Author(s): GonzlezJuanatey C, Llorca J, GonzlezGay MA, GonzlezJuanatey C, Llorca J, GonzlezGay MA
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Abstract INTRODUCTION: In this study, we aimed to determine the relationship between flow-mediated endothelium-dependent vasodilatation (FMD) and carotid artery intima-media wall thickness (IMT), two surrogate markers of atherosclerosis, in a series of Spanish patients with rheumatoid arthritis (RA) without clinically evident cardiovascular (CV) disease. METHODS: One hundred eighteen patients who fulfilled the 1987 American College of Rheumatology classification criteria for RA, had no history of CV disease and had at least one year of follow-up after disease diagnosis were randomly selected. Brachial and carotid ultrasonography were performed to determine FMD and carotid IMT, respectively. RESULTS: Carotid IMT values were higher and FMD percentages derived by performing ultrasonography were lower in individuals with a long duration from the time of disease diagnosis. Patients with a disease duration ≤ 7 years had significantly lower carotid IMT (mean ± SD) 0.69 ± 0.17 mm than those with long disease duration (0.81 ± 0.12 mm in patients with ≥ 20 years of follow-up). Also, patients with a long disease duration had severe endothelial dysfunction (FMD 4.0 ± 4.0\% in patients with disease duration from 14.5 to 19.7 years) compared with those with shorter disease duration (FMD 7.4 ± 3.8\% in patients with disease duration ≤ 7 years). Linear regression analysis revealed that carotid IMT was unrelated to FMD in the whole sample of 118 patients. However, carotid IMT was negatively associated with FMD when the time from disease diagnosis ranged from 7.5 to 19.7 years (P = 0.02). CONCLUSIONS: In patients with RA without CV disease, endothelial dysfunction and carotid IMT increased with the duration of RA. The association between FMD and carotid IMT values was observed only in patients with long disease duration.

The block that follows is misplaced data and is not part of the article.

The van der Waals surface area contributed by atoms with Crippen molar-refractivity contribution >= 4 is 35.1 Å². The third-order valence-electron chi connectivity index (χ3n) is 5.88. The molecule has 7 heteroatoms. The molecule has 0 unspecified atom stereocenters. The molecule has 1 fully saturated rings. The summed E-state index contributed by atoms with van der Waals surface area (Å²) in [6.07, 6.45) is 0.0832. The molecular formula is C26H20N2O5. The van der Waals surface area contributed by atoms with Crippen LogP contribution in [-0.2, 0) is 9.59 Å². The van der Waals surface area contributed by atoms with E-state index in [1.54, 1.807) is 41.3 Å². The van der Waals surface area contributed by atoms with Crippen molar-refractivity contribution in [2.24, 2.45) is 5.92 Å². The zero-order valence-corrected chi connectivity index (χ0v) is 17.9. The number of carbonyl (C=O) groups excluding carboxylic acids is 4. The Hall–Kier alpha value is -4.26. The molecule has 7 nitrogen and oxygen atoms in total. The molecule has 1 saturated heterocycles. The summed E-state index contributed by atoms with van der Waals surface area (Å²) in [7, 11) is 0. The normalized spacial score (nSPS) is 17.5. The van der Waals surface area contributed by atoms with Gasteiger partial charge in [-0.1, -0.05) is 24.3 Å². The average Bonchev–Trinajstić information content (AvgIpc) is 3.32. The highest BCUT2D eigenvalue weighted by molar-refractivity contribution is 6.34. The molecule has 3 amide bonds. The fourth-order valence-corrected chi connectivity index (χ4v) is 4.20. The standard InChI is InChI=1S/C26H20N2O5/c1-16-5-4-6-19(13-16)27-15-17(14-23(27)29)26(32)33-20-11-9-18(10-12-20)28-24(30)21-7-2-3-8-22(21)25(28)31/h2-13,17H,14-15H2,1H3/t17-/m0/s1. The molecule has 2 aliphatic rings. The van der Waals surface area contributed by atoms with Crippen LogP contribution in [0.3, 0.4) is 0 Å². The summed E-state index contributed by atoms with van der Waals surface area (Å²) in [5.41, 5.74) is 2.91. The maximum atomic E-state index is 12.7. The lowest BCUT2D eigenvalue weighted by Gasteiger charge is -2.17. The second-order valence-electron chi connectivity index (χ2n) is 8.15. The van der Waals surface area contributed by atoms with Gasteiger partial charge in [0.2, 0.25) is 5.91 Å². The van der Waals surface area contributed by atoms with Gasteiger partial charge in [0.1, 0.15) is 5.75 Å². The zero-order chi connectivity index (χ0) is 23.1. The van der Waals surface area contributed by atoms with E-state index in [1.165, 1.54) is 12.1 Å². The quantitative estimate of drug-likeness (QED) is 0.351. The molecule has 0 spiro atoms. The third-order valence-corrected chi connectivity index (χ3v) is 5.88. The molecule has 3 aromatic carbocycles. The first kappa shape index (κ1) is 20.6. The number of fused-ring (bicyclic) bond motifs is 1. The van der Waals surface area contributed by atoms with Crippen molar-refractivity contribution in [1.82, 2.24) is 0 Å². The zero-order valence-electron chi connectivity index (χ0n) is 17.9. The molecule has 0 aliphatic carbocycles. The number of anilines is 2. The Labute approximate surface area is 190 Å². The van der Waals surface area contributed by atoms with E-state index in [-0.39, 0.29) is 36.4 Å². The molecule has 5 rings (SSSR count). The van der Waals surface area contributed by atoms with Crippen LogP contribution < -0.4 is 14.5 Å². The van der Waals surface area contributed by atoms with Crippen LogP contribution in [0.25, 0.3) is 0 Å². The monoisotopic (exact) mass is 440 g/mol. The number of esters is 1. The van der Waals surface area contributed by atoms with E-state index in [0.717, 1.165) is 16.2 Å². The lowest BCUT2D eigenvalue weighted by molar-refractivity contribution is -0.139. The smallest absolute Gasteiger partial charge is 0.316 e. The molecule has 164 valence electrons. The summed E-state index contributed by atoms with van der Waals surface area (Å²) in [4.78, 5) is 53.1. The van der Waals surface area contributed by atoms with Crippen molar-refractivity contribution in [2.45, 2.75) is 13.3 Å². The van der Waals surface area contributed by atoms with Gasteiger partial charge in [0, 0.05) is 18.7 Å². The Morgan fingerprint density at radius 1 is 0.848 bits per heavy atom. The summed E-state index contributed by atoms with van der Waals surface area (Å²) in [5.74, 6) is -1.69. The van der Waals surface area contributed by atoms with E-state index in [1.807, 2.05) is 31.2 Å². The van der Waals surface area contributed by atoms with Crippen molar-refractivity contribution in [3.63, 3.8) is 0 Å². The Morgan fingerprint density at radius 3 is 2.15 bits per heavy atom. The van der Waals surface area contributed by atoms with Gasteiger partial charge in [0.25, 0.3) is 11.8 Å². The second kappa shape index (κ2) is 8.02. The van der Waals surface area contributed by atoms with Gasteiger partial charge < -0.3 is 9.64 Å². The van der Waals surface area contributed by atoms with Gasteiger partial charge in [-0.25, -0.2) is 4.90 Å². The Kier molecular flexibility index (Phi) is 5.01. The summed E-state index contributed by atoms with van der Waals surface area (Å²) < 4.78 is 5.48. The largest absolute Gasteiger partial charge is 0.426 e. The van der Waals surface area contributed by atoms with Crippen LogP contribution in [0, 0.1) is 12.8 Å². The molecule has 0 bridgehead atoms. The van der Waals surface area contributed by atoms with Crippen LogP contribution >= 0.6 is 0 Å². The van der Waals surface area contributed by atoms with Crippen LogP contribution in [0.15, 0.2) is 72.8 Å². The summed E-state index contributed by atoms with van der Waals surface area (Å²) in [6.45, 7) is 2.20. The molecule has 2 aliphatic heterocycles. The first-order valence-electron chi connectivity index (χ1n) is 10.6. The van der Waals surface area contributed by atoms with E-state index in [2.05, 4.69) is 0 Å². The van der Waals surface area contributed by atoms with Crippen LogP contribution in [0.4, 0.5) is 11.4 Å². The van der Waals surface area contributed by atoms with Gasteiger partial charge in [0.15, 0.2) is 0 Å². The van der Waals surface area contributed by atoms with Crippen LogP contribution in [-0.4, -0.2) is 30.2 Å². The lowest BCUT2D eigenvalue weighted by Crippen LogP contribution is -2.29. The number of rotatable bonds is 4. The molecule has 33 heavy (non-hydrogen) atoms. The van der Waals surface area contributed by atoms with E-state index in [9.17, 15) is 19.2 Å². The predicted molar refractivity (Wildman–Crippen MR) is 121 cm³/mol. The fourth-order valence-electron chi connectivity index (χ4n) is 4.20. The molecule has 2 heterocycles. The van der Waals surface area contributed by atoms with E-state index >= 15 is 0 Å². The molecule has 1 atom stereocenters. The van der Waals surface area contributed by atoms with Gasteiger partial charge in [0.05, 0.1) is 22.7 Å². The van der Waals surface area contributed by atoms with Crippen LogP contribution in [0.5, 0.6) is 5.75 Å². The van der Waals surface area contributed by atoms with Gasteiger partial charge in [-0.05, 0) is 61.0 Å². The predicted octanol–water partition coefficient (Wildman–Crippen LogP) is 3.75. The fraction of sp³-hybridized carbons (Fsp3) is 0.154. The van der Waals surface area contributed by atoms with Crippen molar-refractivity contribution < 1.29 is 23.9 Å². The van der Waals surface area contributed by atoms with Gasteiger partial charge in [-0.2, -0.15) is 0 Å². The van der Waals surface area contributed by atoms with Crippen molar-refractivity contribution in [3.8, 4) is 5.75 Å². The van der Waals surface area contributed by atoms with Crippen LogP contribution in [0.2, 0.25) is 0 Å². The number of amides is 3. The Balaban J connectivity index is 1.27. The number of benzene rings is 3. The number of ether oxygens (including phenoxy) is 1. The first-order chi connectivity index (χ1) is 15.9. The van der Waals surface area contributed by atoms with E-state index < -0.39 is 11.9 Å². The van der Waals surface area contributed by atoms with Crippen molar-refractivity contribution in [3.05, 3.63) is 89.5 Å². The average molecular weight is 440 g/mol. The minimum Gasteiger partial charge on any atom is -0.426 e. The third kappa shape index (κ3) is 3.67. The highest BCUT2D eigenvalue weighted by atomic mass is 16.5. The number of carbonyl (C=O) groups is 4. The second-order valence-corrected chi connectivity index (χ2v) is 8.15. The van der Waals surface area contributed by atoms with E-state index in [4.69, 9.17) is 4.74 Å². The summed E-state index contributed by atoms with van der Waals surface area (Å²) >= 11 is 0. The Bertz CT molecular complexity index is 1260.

This article was published in Arthritis Res Ther
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